3. Build relationships with religious communities. Invite religious leaders to statewide campaigns. Organize or offer to talk during Labor In the Pulpit, an annual IWJ campaign for Labor Day, in which congregations across the country highlight worker issues in each congregation or community by connecting members and workers to the Sunday sermons. Ask workers about their pastors and visit them or invite them to support workers when they go to court.

4. Build connections with worker centers and non-traditional workers. There are more than 200 worker centers in the U.S., 27 of which are affiliated with IWJ. Advocate for them and use their capacity for campaigns and actions.

5. Consider using the National Labor Relations Board (NLRB).  The National Labor Relations Act (NLRA) protects workers who engage in collective action. For example, if two or more workers complain to their boss about workplace dangers and experience retaliation, they are protected by law.  Historically, NLRB, which enforces the NLRA, has been viewed as an institution for unions.  But in fact, it can and wants to do more to protect workers without unions.   Workers, their workers’ compensation attorneys, and worker advocates should explore the option of filing charges with the NLRB if workers experience retaliation for reporting hazardous work conditions.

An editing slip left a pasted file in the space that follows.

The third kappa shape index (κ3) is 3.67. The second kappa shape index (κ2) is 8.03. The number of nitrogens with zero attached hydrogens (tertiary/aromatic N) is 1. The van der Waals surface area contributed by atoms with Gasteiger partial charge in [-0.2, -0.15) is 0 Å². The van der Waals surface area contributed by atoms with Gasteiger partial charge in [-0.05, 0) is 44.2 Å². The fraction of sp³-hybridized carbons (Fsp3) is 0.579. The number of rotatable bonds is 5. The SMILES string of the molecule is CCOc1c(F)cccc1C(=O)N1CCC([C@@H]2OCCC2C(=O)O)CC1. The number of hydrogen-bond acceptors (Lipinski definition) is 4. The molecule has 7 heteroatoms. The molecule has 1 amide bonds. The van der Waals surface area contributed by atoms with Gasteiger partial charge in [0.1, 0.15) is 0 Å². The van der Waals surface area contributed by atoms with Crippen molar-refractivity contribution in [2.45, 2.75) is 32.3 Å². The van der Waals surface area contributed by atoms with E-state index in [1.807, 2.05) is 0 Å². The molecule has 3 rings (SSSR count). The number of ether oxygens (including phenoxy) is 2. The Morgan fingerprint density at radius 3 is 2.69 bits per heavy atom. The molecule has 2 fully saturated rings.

6. Lead advocacy with OSHA and MSHA (Mine Safety and Health Administration). Help workers file complaints with OSHA and MSHA. Organize meetings with the staff of both agencies. It is urgent to target egregious industries.  Work with and push both agencies to focus on industries that harm and endanger workers.

7. Create your own Workers’ Comp Commission. Engage academics, religious leaders, and ethical business leaders in reviewing your state policies.   The Commission could issue a report, hold hearings around the state, meet with legislators and begin creating its own “buzz” about real workers’ compensation reform.

8. Be a front-line advocate for comprehensive immigration reform.  Being a strong and public advocate for immigration reform is both the right thing to do and a great way to build relationships, especially with the religious community.

9. Connect research with action.  The workers’ compensation advocacy community and members of our health and safety network really know the issues.  WILG and other advocacy groups put out great reports, but often they don’t reach the general public.  Consider ways to reach more people through press events and public activities.

10. Connect with Interfaith Worker Justice. We can exchange brochures and materials. Visit our website, send us e-mails, and follow us on twitter and facebook. Let us know about your actions and campaigns. Support our actions and campaigns.   Join IWJ in advocating for an increase in the minimum wage, paid sick days and an end to wage theft.

This blog post is an adaptation of Kim Bobo’s speech at the Workers’ Injury Law and Advocacy Group (WILG) meeting in July, 2012 held at Chicago, IL. During her talk, Ms Bobo also praised WILG efforts and acknowledged the value of IWJ-WILG partnership in seeking justice for workers.  Thanks to all individuals, groups, and organizations that keep alive the struggle for worker justice!

María E. Gutiérrez author of this blog is the  National Occupational Health and Safety Coordinator at Interfaith Worker Justice ()